With the opening of the health insurance exchanges created by the Affordable Care Act (ACA), administrators must be prepared to serve millions of individuals and employees of small businesses who are ready to buy insurance. Once the exchanges are operating, they will be able to make decisions that will shape the organization, quality, and financing of health care in the United States. Their 4 broad functional areas are eligibility determination and enrollment, consumer assistance and outreach, plan management, and financial management.
The ACA establishes income-based categories of eligibility for coverage and financial assistance. The overall system is complex and may be confusing to consumers who are inexperienced in insurance matters. Exchanges must develop, debug, and maintain software and educate the public about the basic specialized language of insurance and the benefits for which they are or are not eligible. They must train people to answer applicants’ questions, staff call centers, and help applicants complete required forms. Successful implementation depends on efficient and accurate performance of all administrative tasks. Those decisions will shape health care payment and delivery.
The ACA also changes rules for insurers. They must sell to all willing buyers, regardless of health status, and they cannot cancel coverage for people who make large claims. The ACA limits age-based variations in premiums and bans ratings based on health status. Exchanges can cap the number of plans insurers can offer, require insurers to offer certain standardized plans, can set other standards for the quality of care to be paid for, and bar plans that fail to meet quality or price standards. States may bar the sale of insurance to individuals and small businesses outside the exchanges or require that the same plans be sold inside and outside them. To date, few exchange administrators have used many of these powers because the concentration has been on getting the basic administrative details correct.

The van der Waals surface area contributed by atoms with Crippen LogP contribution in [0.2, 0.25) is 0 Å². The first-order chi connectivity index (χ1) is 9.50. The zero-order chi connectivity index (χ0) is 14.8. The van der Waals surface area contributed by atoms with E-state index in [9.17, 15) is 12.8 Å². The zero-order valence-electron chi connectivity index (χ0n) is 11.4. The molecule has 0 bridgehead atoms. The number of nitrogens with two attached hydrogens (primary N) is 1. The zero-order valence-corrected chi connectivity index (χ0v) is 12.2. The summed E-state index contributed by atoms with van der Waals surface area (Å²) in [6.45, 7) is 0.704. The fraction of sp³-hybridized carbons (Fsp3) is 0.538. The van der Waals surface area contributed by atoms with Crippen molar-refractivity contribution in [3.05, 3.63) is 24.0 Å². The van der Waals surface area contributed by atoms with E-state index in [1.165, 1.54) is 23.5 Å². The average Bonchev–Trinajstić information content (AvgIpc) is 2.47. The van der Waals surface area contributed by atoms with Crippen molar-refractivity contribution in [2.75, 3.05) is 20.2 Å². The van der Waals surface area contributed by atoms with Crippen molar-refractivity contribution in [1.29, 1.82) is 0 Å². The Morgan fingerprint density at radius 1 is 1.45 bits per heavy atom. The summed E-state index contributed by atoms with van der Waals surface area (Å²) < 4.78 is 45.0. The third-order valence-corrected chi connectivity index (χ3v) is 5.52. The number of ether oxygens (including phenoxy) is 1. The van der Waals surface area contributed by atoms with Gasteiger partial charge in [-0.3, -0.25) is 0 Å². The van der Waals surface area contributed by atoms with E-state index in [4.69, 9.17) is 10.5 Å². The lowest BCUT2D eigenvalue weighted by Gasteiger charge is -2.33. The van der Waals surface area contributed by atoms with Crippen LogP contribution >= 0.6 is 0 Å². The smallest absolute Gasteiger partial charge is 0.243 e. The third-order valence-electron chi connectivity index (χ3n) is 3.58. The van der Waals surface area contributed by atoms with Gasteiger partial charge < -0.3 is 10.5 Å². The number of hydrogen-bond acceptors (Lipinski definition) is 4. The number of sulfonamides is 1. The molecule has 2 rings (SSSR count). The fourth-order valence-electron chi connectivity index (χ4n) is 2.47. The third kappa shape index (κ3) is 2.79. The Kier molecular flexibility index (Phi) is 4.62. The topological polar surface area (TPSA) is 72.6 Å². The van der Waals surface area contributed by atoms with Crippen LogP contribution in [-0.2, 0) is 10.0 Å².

When the exchanges are operational, more of them will be forced or have the option to adopt policies that can reshape financing and delivery of care. The scope of exchange coverage will grow by authorizing the exchanges to allow larger employers. States now have the authority to create a single, unified market for insurance by barring insurance sales to individuals and small businesses outside the exchange. The quantity and quality of information on the prices charged by different hospitals, physicians, and other providers and the availability of data on the quality of care are improving. Exchanges could advertise such information to help consumers make more informed choices or require plans to offer incentives for people to use high-quality, low-cost health care services and providers. Many pilot programs, experiments, and demonstration projects have been created and involve new methods of paying for care and organizing providers. If these innovations succeed, exchanges will be able to encourage or require their adoption. Even with these possible transformations, the mundane administrative tasks will occupy the exchanges for the first year or two. As the initial administrative glitches are corrected, the exchanges will be a means for promoting a competitive insurance market in which consumers can make rational decisions and the health care delivery system will be reframed.
Brookings Institution, Center on Health Insurance Reforms, Georgetown University, and DC Health Benefit Exchange Authority, Washington, DC